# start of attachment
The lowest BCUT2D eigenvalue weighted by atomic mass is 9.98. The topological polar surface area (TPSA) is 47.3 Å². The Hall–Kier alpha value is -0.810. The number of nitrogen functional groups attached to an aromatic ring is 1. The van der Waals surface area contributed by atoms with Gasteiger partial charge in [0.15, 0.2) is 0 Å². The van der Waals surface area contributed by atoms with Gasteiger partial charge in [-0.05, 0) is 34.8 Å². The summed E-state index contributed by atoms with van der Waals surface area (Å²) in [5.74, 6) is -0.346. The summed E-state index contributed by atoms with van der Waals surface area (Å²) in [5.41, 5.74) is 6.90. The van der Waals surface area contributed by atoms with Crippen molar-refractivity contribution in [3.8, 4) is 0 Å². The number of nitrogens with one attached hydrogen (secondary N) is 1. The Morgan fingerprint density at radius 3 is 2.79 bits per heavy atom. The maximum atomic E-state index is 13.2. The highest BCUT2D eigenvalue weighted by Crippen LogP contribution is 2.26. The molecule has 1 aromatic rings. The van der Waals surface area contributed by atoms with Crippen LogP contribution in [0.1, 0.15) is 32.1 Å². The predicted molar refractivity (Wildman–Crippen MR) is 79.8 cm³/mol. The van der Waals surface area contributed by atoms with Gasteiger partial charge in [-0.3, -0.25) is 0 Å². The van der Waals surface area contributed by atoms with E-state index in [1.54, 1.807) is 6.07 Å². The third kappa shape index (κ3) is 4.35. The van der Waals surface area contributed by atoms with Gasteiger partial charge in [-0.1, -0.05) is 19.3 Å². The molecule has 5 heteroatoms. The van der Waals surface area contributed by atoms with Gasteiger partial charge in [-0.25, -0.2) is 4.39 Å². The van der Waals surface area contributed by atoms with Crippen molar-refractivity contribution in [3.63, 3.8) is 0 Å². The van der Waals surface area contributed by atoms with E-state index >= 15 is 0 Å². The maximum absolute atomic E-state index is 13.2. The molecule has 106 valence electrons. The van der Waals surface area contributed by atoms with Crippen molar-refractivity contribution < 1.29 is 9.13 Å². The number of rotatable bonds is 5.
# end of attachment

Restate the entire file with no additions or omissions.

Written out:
The lowest BCUT2D eigenvalue weighted by atomic mass is 9.98. The topological polar surface area (TPSA) is 47.3 Å². The Hall–Kier alpha value is -0.810. The number of nitrogen functional groups attached to an aromatic ring is 1. The van der Waals surface area contributed by atoms with Gasteiger partial charge in [0.15, 0.2) is 0 Å². The van der Waals surface area contributed by atoms with Gasteiger partial charge in [-0.05, 0) is 34.8 Å². The summed E-state index contributed by atoms with van der Waals surface area (Å²) in [5.74, 6) is -0.346. The summed E-state index contributed by atoms with van der Waals surface area (Å²) in [5.41, 5.74) is 6.90. The van der Waals surface area contributed by atoms with Crippen molar-refractivity contribution in [3.8, 4) is 0 Å². The number of nitrogens with one attached hydrogen (secondary N) is 1. The Morgan fingerprint density at radius 3 is 2.79 bits per heavy atom. The maximum atomic E-state index is 13.2. The highest BCUT2D eigenvalue weighted by Crippen LogP contribution is 2.26. The molecule has 1 aromatic rings. The van der Waals surface area contributed by atoms with Crippen LogP contribution in [0.1, 0.15) is 32.1 Å². The predicted molar refractivity (Wildman–Crippen MR) is 79.8 cm³/mol. The van der Waals surface area contributed by atoms with Gasteiger partial charge in [-0.3, -0.25) is 0 Å². The van der Waals surface area contributed by atoms with E-state index in [1.54, 1.807) is 6.07 Å². The third kappa shape index (κ3) is 4.35. The van der Waals surface area contributed by atoms with Gasteiger partial charge in [-0.1, -0.05) is 19.3 Å². The molecule has 5 heteroatoms. The van der Waals surface area contributed by atoms with Gasteiger partial charge in [-0.25, -0.2) is 4.39 Å². The van der Waals surface area contributed by atoms with Crippen molar-refractivity contribution in [3.63, 3.8) is 0 Å². The van der Waals surface area contributed by atoms with E-state index >= 15 is 0 Å². The maximum absolute atomic E-state index is 13.2. The molecule has 106 valence electrons. The van der Waals surface area contributed by atoms with Crippen molar-refractivity contribution < 1.29 is 9.13 Å². The number of rotatable bonds is 5.